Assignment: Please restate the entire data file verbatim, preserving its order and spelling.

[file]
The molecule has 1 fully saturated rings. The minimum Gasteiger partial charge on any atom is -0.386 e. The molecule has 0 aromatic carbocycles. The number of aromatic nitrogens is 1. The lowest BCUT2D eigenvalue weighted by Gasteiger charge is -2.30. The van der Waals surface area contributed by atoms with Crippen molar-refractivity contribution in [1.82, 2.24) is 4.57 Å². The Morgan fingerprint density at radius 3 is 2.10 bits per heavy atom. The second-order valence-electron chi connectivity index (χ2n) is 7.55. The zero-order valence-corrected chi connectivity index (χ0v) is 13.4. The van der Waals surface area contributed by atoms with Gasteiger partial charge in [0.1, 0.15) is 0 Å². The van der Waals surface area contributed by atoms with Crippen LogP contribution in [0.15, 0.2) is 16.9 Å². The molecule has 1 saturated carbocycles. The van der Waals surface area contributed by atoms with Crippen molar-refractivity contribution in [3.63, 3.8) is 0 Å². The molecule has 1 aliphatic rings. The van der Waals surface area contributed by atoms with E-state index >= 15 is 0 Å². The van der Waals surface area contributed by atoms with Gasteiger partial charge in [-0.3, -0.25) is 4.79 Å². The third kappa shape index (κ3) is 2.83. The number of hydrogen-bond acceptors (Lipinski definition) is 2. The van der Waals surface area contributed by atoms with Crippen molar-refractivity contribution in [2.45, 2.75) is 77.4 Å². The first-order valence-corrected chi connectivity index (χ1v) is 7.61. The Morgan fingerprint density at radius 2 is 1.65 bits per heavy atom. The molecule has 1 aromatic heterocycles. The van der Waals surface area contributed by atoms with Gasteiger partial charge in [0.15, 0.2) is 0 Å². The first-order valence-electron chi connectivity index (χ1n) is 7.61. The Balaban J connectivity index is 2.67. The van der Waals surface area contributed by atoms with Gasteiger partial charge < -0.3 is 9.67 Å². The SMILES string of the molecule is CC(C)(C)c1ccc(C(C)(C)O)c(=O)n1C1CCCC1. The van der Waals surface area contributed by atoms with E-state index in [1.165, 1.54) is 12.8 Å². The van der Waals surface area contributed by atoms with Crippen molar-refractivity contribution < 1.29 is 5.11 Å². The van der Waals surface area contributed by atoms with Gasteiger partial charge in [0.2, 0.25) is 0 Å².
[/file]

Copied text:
The molecule has 1 fully saturated rings. The minimum Gasteiger partial charge on any atom is -0.386 e. The molecule has 0 aromatic carbocycles. The number of aromatic nitrogens is 1. The lowest BCUT2D eigenvalue weighted by Gasteiger charge is -2.30. The van der Waals surface area contributed by atoms with Crippen molar-refractivity contribution in [1.82, 2.24) is 4.57 Å². The Morgan fingerprint density at radius 3 is 2.10 bits per heavy atom. The second-order valence-electron chi connectivity index (χ2n) is 7.55. The zero-order valence-corrected chi connectivity index (χ0v) is 13.4. The van der Waals surface area contributed by atoms with Gasteiger partial charge in [0.1, 0.15) is 0 Å². The van der Waals surface area contributed by atoms with Crippen LogP contribution in [0.15, 0.2) is 16.9 Å². The molecule has 1 saturated carbocycles. The van der Waals surface area contributed by atoms with Crippen molar-refractivity contribution in [3.63, 3.8) is 0 Å². The molecule has 1 aliphatic rings. The van der Waals surface area contributed by atoms with E-state index >= 15 is 0 Å². The van der Waals surface area contributed by atoms with Gasteiger partial charge in [-0.3, -0.25) is 4.79 Å². The third kappa shape index (κ3) is 2.83. The number of hydrogen-bond acceptors (Lipinski definition) is 2. The van der Waals surface area contributed by atoms with Crippen molar-refractivity contribution in [2.45, 2.75) is 77.4 Å². The first-order valence-corrected chi connectivity index (χ1v) is 7.61. The Morgan fingerprint density at radius 2 is 1.65 bits per heavy atom. The molecule has 1 aromatic heterocycles. The van der Waals surface area contributed by atoms with Gasteiger partial charge in [0.15, 0.2) is 0 Å². The first-order valence-electron chi connectivity index (χ1n) is 7.61. The Balaban J connectivity index is 2.67. The van der Waals surface area contributed by atoms with Gasteiger partial charge < -0.3 is 9.67 Å². The SMILES string of the molecule is CC(C)(C)c1ccc(C(C)(C)O)c(=O)n1C1CCCC1. The van der Waals surface area contributed by atoms with E-state index in [1.165, 1.54) is 12.8 Å². The van der Waals surface area contributed by atoms with Crippen molar-refractivity contribution < 1.29 is 5.11 Å². The van der Waals surface area contributed by atoms with Gasteiger partial charge in [0.2, 0.25) is 0 Å².